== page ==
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Deep Delta Justice

Deep Delta Justice

A Black Teen, His Lawyer, and Their Groundbreaking Battle for Civil Rights in the South

The “arresting, astonishing history” of one lawyer and his defendant who together achieved a “civil rights milestone” (Justin Driver).

In 1966 in a small town in Louisiana, a 19-year-old black man named Gary Duncan pulled his car off the road to stop a fight between a group of four white kids and two of Gary’s own cousins. After putting his hand on the arm of one of the white children, Duncan was arrested for assault. A member of the local branch of the NAACP, Duncan used his contacts to reach Richard Sobol, a 29-year-old born and bred New Yorker working that summer in a black firm (“the most radical law firm”) in New Orleans, to represent him.

In this powerful work of character-driven history that benefits from the author’s deep understanding of the law, Van Meter brings alive how one court case changed the course of justice in the South, and eventually the entire country. The events that Gary Duncan set in motion brought to an end a form of injustice — denial of trial by jury– that led to the incarceration of thousands of poor and mostly black Americans. Duncan vs. Louisiana changed America, but before it did it changed the lives of the people who litigated it.
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Genre: Nonfiction / Law / Civil Rights

On Sale: May 19th 2020

Price: $24.98 / $30.98 (CAD)

ISBN-13: 9781478947318

What's Inside

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Reader Reviews

Praise

A Library Journal 2020 Title to Watch
An Observer Best Book of the Spring
One of Publishers Weekly's Most Anticipated Books of Spring 2020
"Excellent debut...readers will be struck by how many of the issues involved-voter suppression, public funding for private schools, racial inequalities in the criminal justice system-are still being legislated today."—Publisher Weekly, starred review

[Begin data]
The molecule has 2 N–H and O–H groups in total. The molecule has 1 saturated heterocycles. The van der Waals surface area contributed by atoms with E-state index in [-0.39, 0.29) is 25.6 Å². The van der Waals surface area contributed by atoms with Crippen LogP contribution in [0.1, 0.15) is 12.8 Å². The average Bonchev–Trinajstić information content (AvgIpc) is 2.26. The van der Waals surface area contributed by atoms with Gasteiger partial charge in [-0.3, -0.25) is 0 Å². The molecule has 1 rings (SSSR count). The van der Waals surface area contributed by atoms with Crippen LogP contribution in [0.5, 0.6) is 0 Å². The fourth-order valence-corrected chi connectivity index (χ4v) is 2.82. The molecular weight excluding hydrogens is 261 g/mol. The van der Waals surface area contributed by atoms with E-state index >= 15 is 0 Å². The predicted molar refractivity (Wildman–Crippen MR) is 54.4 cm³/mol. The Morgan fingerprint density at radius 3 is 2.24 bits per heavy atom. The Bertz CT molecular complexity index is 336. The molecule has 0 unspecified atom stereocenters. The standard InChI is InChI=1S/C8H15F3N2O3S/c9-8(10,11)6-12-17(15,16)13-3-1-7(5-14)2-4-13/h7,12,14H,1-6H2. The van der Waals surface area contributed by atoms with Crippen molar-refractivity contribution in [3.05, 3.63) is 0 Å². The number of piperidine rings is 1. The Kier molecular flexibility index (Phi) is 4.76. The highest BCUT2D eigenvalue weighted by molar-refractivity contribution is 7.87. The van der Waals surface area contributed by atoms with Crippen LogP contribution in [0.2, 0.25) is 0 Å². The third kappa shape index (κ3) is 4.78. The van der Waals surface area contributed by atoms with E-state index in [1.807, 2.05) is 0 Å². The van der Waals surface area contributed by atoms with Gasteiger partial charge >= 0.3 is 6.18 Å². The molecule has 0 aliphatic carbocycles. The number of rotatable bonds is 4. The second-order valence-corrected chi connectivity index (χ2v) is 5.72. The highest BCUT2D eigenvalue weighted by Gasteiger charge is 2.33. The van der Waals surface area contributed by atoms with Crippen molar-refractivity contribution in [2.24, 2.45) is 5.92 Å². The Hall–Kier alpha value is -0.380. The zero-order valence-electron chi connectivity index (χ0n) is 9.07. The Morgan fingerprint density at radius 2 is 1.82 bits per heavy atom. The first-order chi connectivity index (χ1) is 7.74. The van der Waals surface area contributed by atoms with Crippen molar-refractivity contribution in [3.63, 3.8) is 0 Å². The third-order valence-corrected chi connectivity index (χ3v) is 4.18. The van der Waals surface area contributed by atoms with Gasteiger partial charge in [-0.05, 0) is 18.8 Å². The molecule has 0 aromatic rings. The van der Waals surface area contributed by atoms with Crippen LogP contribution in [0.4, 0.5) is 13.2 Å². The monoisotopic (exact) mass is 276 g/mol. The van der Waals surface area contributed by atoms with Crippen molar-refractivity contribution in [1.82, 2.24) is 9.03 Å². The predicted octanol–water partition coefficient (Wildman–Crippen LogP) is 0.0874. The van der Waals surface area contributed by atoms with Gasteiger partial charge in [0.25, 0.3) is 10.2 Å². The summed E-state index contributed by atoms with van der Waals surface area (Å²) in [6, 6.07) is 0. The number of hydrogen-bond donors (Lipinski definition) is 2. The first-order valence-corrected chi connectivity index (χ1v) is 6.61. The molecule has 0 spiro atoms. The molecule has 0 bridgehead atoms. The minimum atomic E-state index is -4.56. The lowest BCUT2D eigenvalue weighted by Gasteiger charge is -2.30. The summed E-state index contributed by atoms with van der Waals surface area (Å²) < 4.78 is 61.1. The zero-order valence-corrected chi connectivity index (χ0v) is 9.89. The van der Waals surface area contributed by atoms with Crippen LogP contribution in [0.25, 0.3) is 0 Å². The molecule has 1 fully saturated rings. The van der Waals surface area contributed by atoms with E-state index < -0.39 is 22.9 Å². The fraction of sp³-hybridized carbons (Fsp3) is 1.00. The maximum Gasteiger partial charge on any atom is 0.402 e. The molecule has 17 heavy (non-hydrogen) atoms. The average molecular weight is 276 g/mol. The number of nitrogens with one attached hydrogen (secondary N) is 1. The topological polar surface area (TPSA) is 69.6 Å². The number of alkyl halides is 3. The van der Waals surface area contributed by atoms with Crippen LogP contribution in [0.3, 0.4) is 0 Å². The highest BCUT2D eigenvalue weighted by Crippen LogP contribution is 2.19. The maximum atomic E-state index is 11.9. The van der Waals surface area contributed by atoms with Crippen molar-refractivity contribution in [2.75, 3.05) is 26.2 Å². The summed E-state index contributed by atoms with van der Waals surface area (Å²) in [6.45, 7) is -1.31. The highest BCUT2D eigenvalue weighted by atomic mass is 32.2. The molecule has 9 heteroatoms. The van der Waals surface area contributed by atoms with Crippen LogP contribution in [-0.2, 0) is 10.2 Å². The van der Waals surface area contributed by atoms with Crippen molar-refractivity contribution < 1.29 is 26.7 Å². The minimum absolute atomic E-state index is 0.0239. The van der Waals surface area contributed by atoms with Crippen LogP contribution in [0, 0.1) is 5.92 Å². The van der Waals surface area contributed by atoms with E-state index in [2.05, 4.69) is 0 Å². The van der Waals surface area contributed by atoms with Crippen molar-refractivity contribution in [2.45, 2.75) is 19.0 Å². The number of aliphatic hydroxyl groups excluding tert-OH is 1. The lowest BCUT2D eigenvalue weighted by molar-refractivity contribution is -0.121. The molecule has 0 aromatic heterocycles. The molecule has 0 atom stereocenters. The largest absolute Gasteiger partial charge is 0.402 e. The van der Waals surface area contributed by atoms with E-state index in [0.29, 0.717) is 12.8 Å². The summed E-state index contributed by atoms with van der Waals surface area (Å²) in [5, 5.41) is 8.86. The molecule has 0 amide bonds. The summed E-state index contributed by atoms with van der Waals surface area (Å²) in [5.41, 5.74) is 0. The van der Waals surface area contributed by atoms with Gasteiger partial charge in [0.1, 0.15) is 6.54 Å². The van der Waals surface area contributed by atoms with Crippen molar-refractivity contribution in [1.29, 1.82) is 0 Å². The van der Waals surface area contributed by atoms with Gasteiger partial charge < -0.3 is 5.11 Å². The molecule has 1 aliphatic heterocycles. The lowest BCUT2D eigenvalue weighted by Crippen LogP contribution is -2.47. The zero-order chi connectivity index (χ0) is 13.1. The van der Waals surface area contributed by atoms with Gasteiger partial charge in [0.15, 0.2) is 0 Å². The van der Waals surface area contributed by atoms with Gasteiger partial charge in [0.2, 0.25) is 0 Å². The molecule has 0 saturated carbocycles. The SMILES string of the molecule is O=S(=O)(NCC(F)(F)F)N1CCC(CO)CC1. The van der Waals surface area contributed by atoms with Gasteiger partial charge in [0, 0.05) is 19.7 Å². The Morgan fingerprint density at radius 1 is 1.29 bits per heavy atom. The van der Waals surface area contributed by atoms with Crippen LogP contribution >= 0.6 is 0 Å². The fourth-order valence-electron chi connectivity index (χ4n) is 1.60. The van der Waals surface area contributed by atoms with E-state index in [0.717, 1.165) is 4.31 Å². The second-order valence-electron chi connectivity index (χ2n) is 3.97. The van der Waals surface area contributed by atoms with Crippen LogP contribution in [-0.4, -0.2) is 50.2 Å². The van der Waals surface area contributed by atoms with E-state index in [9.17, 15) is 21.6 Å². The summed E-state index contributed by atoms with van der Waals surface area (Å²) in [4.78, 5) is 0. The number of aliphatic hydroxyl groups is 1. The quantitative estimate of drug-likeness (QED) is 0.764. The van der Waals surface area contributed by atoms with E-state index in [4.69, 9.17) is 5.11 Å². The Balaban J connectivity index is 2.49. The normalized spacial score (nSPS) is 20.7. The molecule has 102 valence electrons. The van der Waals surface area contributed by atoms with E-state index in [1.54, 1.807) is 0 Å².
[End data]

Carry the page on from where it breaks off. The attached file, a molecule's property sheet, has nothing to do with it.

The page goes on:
"An examination of a 1966 racial confrontation and its aftermath, which "would help dismantle the infrastructure of white supremacy that had strangled [a rural Louisiana] community for centuries". . . Will appeal to admirers of Bryan Stevenson . . . Timely reading."—Kirkus
"Matthew Van Meter dives into great detail through interviews, research and a rich knowledge of the law to reveal the society as well as the men subject to a justice system in need of systemic change."—Observer
"Deep Delta Justice is an uncommonly good true story told uncommonly well. Based on extensive reporting and first-rate historical research, it presents an unforgettable account of a landmark civil rights lawsuit that culminated in a Supreme Court decision affirming the right to a jury trial in most criminal cases. Van Meter's narrative, which takes more twists and turns than the Mississippi, is suspenseful, infuriating, and sometimes funny. This is a wonderful book, worthy of a permanent place in the literature of the American civil rights movement."—Patricia O'Toole, The Moralist: Woodrow Wilson and the World He Made and When Trumpets Call: Theodore Roosevelt after the White House
"Deep Delta Justice provides the arresting, astonishing history of a racial conflict that began on Louisiana's backroads and resulted in a momentous Supreme Court victory for all Americans. Pairing an investigative journalist's probing research with a novelist's eye for detail, Matthew Van Meter offers the definitive backstory of an all-too-often overlooked civil rights milestone."—Justin Driver, Yale Law School, author of The Schoolhouse Gate
"In the spirit of Melissa Fay Greene's classic Praying For Sheetrock, Matthew Van Meter takes readers to one of the most indelible yet obscure battlegrounds of the Civil Rights Movement and shows how grassroots heroism can topple even one of segregation's most fearsome tyrants."
Samuel G. Freedman, Columbia University Professor of Journalism, author of Breaking the Line
"In his vivid new book Matthew Van Meter takes us into the world of injustice Jim Crow created, where the smallest of touches could destroy a man's life. From that darkness he draws an absorbing story of courage, resistance, and the promise of profound change. Read Deep Delta Justice for the history it recovers - and the hope it holds for our own dark time."—Kevin Boyle, author of Arc of Justice: A Saga of Race, Civil Rights and Murder in the Jazz Age
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